In joint work with the University of the Free State, we study how isolated mountains and rocky outcrops can help to preserve biodiversity. As study region we work in the grassland biome of the Eastern Free State Province in South Africa. In a first paper, now out in Biological Conservation, we present data on the butterflies present in this region.
We found that butterflies in the landscape matrix between the mountains were a nested subset of species from the mountains and outcrops, and there was little evidence that species with certain traits were limited to either habitat. This suggests that species can retreat to mountain refuges during harsh conditions and recolonise the surrounding matrix once conditions improve.
Ecological refuges such as these mountains and rocky outcrops can unify land-sharing and land-sparing because their targeted protection would support the persistence of species throughout wider landscapes.
In a new paper, Falko Buschke tried to test whether vertebrates that differ in conservation status differ in to what extent their ranges can be predicted by spatial and environmental gradients. It turns out there are no strong differences. Instead, models to predict the ranges of the most threatened species perform much worse than models for least concern species. Also, response to broad environmental gradients could not distinguish endangered, threatened or least concern species. This suggests that we may underestimate extinction risk of species if we would try to assess this based on reliance on specific environmental conditions.
The paper is out in Biodiversity & Conservation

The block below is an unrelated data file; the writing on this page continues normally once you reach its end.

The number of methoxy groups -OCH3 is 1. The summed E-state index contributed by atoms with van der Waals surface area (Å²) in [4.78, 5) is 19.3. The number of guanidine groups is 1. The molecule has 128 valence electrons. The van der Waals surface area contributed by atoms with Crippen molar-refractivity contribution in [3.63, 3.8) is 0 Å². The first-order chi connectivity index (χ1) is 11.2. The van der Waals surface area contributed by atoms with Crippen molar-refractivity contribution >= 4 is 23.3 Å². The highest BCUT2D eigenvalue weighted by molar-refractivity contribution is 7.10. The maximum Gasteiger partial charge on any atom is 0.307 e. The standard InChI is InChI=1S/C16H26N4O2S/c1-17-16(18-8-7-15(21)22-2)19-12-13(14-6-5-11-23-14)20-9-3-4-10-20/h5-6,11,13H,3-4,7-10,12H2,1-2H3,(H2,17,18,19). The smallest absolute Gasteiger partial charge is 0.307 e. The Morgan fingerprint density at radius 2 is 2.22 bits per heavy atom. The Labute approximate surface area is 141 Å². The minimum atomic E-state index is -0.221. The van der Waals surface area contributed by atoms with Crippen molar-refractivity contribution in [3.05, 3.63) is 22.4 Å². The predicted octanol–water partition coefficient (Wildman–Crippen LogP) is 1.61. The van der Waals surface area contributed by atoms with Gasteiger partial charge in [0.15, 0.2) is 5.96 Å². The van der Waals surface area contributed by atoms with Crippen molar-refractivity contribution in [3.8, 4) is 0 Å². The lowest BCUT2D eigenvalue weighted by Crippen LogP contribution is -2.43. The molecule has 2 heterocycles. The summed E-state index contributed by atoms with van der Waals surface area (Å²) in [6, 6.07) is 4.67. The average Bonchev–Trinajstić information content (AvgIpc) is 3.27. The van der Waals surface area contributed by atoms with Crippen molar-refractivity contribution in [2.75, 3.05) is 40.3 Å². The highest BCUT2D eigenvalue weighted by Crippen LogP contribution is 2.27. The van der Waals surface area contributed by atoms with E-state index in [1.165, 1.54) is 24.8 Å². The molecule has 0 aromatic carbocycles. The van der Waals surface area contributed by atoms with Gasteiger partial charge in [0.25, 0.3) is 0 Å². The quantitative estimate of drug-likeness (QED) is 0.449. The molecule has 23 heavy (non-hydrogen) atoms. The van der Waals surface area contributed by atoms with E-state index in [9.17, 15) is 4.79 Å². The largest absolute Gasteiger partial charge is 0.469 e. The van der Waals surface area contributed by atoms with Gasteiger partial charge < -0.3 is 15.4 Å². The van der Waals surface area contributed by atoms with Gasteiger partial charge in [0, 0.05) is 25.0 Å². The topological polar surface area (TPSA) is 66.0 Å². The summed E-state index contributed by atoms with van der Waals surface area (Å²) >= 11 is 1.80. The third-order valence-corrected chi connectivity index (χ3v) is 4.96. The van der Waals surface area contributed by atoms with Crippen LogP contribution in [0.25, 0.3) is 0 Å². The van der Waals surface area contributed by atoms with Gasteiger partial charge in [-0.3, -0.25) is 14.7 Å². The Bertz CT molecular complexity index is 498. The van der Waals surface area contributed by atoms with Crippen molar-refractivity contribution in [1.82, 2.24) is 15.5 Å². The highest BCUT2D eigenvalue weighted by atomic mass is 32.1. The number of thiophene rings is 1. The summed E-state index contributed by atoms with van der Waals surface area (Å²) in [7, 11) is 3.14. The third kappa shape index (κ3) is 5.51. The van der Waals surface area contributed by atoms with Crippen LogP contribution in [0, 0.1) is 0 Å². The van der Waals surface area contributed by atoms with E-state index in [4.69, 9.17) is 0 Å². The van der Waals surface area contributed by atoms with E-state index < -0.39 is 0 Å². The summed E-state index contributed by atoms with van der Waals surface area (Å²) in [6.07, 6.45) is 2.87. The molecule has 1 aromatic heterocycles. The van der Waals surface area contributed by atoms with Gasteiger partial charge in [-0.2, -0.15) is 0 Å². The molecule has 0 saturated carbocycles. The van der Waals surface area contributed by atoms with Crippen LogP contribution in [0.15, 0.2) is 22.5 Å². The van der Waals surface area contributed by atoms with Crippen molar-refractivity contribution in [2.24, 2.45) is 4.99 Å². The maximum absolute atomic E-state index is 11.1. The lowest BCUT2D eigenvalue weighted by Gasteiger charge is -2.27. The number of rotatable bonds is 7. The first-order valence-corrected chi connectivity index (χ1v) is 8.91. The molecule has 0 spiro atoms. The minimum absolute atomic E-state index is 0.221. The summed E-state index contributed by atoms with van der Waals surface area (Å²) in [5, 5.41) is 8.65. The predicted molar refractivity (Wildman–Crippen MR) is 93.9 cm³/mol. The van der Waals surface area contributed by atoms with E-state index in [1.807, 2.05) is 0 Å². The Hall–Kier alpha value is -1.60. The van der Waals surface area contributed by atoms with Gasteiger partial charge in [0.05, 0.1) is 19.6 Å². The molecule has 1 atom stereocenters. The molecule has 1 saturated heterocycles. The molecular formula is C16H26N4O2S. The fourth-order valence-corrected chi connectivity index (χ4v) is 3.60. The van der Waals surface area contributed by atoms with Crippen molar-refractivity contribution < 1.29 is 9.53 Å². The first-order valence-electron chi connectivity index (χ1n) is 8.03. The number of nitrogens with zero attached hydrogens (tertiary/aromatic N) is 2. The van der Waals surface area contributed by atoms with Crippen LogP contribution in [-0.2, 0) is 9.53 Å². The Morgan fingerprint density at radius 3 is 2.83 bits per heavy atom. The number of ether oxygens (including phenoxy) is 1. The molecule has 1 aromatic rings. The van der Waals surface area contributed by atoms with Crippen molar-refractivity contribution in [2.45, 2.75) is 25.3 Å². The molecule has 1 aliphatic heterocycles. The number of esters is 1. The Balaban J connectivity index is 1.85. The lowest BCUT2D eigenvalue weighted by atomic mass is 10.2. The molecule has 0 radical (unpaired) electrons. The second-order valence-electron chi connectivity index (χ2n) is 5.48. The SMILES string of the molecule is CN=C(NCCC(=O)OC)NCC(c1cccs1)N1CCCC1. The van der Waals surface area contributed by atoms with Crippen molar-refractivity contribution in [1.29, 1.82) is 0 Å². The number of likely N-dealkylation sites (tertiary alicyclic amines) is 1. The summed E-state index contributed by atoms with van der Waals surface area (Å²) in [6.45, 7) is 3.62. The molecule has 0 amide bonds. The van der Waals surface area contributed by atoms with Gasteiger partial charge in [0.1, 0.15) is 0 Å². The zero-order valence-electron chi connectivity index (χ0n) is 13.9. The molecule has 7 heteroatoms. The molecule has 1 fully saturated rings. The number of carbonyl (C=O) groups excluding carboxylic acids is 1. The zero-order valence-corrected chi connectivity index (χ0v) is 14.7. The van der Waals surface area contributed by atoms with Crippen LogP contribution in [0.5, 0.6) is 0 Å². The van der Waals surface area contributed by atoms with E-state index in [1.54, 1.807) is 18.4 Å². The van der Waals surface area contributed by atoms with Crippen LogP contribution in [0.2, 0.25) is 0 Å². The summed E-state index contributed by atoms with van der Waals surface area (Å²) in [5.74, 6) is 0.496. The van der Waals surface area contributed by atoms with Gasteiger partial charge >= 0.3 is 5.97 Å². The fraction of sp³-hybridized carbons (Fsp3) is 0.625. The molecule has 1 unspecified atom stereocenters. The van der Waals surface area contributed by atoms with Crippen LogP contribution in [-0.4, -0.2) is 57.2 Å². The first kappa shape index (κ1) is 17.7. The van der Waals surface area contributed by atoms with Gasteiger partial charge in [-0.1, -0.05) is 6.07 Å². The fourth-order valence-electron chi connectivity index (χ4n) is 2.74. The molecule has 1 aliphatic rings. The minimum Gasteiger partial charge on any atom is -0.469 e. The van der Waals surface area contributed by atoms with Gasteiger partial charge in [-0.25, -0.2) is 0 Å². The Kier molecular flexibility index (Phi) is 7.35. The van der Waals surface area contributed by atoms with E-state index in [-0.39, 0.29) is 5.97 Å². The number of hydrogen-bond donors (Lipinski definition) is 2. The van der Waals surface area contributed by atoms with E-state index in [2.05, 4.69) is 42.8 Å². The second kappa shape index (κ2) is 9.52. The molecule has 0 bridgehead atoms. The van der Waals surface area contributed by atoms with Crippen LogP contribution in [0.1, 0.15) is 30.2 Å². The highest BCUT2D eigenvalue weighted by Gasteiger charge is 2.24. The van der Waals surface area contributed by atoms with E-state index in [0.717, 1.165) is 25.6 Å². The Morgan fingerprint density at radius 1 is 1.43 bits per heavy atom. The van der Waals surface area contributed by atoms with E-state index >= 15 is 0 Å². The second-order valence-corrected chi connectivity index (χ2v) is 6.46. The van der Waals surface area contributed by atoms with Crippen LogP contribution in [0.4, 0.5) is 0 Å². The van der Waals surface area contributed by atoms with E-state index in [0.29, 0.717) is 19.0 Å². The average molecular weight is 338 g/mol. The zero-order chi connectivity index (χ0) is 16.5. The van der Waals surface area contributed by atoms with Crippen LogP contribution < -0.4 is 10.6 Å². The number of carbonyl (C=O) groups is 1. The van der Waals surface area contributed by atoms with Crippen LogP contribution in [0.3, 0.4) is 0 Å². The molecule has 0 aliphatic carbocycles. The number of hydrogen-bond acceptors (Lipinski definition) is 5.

I visited the University of Rostock to consult with some of the world’s leading experts on the ecology of isolated mountain habitats known as inselbergs. We’ll be joining forces for a number of future projects combining insights from plants and animals to better understand how these enigmatic landscape features survived through the ages and how their biota interact with the landscape matrix around them.
In a side-project of his PhD Falko Buschke published a new paper in Journal of Nature Conservation on how different decision making strategies affect the exploitation of natural habitat. He shows that taking into account cumulative costs (e.g. earlier developments of an area and associated costs in terms of habitat loss) in different ways (not at all/ higher cost for additional developments / equal-division of costs among early and late developers) will have profound effects on how much habitat will be destroyed in the end. But this is just a start…
Falko explains the story behind the paper and the consequences of his findings in detail on his blog: The Solitary Ecologist